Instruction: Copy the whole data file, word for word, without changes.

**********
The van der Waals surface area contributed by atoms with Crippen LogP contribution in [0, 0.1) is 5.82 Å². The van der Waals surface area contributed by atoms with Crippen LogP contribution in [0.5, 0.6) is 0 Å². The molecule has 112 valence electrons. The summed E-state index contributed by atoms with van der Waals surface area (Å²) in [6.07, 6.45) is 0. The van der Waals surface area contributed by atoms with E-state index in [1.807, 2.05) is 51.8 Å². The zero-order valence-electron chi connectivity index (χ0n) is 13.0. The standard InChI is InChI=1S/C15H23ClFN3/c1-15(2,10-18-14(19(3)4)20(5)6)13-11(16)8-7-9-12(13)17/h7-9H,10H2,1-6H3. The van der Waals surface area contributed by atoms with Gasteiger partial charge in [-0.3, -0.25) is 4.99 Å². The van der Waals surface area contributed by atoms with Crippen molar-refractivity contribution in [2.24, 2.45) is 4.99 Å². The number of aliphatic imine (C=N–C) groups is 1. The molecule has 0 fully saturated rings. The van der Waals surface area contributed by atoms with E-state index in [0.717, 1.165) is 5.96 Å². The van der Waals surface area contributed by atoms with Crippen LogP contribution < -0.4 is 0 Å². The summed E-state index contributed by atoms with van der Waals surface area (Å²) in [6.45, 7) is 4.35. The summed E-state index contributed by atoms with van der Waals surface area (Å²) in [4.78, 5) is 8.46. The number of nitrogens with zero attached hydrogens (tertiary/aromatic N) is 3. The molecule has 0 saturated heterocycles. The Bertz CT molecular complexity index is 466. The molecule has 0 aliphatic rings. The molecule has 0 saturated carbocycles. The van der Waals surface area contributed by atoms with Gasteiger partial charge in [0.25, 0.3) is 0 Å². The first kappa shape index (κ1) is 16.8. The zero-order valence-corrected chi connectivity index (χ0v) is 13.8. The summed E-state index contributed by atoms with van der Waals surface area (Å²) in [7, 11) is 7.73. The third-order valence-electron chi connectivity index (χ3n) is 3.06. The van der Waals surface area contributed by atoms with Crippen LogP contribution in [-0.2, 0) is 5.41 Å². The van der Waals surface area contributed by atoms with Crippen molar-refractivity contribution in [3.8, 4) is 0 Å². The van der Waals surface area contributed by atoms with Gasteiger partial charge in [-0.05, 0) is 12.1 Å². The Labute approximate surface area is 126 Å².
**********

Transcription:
The van der Waals surface area contributed by atoms with Crippen LogP contribution in [0, 0.1) is 5.82 Å². The van der Waals surface area contributed by atoms with Crippen LogP contribution in [0.5, 0.6) is 0 Å². The molecule has 112 valence electrons. The summed E-state index contributed by atoms with van der Waals surface area (Å²) in [6.07, 6.45) is 0. The van der Waals surface area contributed by atoms with E-state index in [1.807, 2.05) is 51.8 Å². The zero-order valence-electron chi connectivity index (χ0n) is 13.0. The standard InChI is InChI=1S/C15H23ClFN3/c1-15(2,10-18-14(19(3)4)20(5)6)13-11(16)8-7-9-12(13)17/h7-9H,10H2,1-6H3. The van der Waals surface area contributed by atoms with Gasteiger partial charge in [-0.3, -0.25) is 4.99 Å². The van der Waals surface area contributed by atoms with Crippen molar-refractivity contribution in [2.24, 2.45) is 4.99 Å². The number of aliphatic imine (C=N–C) groups is 1. The molecule has 0 fully saturated rings. The van der Waals surface area contributed by atoms with E-state index in [0.717, 1.165) is 5.96 Å². The van der Waals surface area contributed by atoms with Crippen LogP contribution < -0.4 is 0 Å². The summed E-state index contributed by atoms with van der Waals surface area (Å²) in [6.45, 7) is 4.35. The summed E-state index contributed by atoms with van der Waals surface area (Å²) in [4.78, 5) is 8.46. The number of nitrogens with zero attached hydrogens (tertiary/aromatic N) is 3. The molecule has 0 saturated heterocycles. The Bertz CT molecular complexity index is 466. The molecule has 0 aliphatic rings. The molecule has 0 saturated carbocycles. The van der Waals surface area contributed by atoms with Gasteiger partial charge in [0.25, 0.3) is 0 Å². The first kappa shape index (κ1) is 16.8. The zero-order valence-corrected chi connectivity index (χ0v) is 13.8. The summed E-state index contributed by atoms with van der Waals surface area (Å²) in [7, 11) is 7.73. The third-order valence-electron chi connectivity index (χ3n) is 3.06. The van der Waals surface area contributed by atoms with Crippen LogP contribution in [-0.2, 0) is 5.41 Å². The van der Waals surface area contributed by atoms with Crippen molar-refractivity contribution in [3.8, 4) is 0 Å². The van der Waals surface area contributed by atoms with Gasteiger partial charge in [-0.05, 0) is 12.1 Å². The Labute approximate surface area is 126 Å².